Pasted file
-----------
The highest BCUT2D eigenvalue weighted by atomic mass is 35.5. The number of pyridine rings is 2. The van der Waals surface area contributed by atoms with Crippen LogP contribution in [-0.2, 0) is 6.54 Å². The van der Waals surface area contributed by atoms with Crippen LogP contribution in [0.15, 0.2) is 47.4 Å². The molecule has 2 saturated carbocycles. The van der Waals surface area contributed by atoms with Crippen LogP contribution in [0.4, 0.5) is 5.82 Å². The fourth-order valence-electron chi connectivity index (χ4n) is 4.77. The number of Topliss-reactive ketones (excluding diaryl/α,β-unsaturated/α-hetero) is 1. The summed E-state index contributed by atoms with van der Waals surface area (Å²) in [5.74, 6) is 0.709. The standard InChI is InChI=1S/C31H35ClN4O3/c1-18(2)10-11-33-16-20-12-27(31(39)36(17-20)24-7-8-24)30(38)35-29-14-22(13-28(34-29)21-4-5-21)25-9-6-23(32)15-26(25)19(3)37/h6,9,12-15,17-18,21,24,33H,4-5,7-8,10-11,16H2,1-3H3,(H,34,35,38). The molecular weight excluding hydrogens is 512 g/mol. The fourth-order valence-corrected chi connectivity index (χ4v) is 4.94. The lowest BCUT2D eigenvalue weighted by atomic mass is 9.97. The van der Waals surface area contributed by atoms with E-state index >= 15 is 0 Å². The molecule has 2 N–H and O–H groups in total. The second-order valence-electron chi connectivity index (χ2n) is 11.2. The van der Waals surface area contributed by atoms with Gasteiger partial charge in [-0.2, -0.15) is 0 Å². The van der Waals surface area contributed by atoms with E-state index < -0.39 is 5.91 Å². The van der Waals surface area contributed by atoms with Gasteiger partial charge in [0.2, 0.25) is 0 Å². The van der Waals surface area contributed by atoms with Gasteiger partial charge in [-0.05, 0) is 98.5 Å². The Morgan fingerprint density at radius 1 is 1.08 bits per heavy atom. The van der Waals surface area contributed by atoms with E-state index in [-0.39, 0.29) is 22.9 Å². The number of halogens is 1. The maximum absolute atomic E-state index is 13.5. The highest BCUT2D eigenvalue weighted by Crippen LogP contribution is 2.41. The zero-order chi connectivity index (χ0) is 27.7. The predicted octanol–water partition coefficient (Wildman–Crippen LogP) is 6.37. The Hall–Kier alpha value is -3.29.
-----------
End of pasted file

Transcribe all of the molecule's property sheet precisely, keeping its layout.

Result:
The highest BCUT2D eigenvalue weighted by atomic mass is 35.5. The number of pyridine rings is 2. The van der Waals surface area contributed by atoms with Crippen LogP contribution in [-0.2, 0) is 6.54 Å². The van der Waals surface area contributed by atoms with Crippen LogP contribution in [0.15, 0.2) is 47.4 Å². The molecule has 2 saturated carbocycles. The van der Waals surface area contributed by atoms with Crippen LogP contribution in [0.4, 0.5) is 5.82 Å². The fourth-order valence-electron chi connectivity index (χ4n) is 4.77. The number of Topliss-reactive ketones (excluding diaryl/α,β-unsaturated/α-hetero) is 1. The summed E-state index contributed by atoms with van der Waals surface area (Å²) in [5.74, 6) is 0.709. The standard InChI is InChI=1S/C31H35ClN4O3/c1-18(2)10-11-33-16-20-12-27(31(39)36(17-20)24-7-8-24)30(38)35-29-14-22(13-28(34-29)21-4-5-21)25-9-6-23(32)15-26(25)19(3)37/h6,9,12-15,17-18,21,24,33H,4-5,7-8,10-11,16H2,1-3H3,(H,34,35,38). The molecular weight excluding hydrogens is 512 g/mol. The fourth-order valence-corrected chi connectivity index (χ4v) is 4.94. The lowest BCUT2D eigenvalue weighted by atomic mass is 9.97. The van der Waals surface area contributed by atoms with E-state index >= 15 is 0 Å². The molecule has 2 N–H and O–H groups in total. The second-order valence-electron chi connectivity index (χ2n) is 11.2. The van der Waals surface area contributed by atoms with Gasteiger partial charge in [-0.2, -0.15) is 0 Å². The van der Waals surface area contributed by atoms with E-state index < -0.39 is 5.91 Å². The van der Waals surface area contributed by atoms with Gasteiger partial charge in [0.2, 0.25) is 0 Å². The van der Waals surface area contributed by atoms with Gasteiger partial charge in [-0.05, 0) is 98.5 Å². The Morgan fingerprint density at radius 1 is 1.08 bits per heavy atom. The van der Waals surface area contributed by atoms with E-state index in [-0.39, 0.29) is 22.9 Å². The number of halogens is 1. The maximum absolute atomic E-state index is 13.5. The highest BCUT2D eigenvalue weighted by Crippen LogP contribution is 2.41. The zero-order chi connectivity index (χ0) is 27.7. The predicted octanol–water partition coefficient (Wildman–Crippen LogP) is 6.37. The Hall–Kier alpha value is -3.29.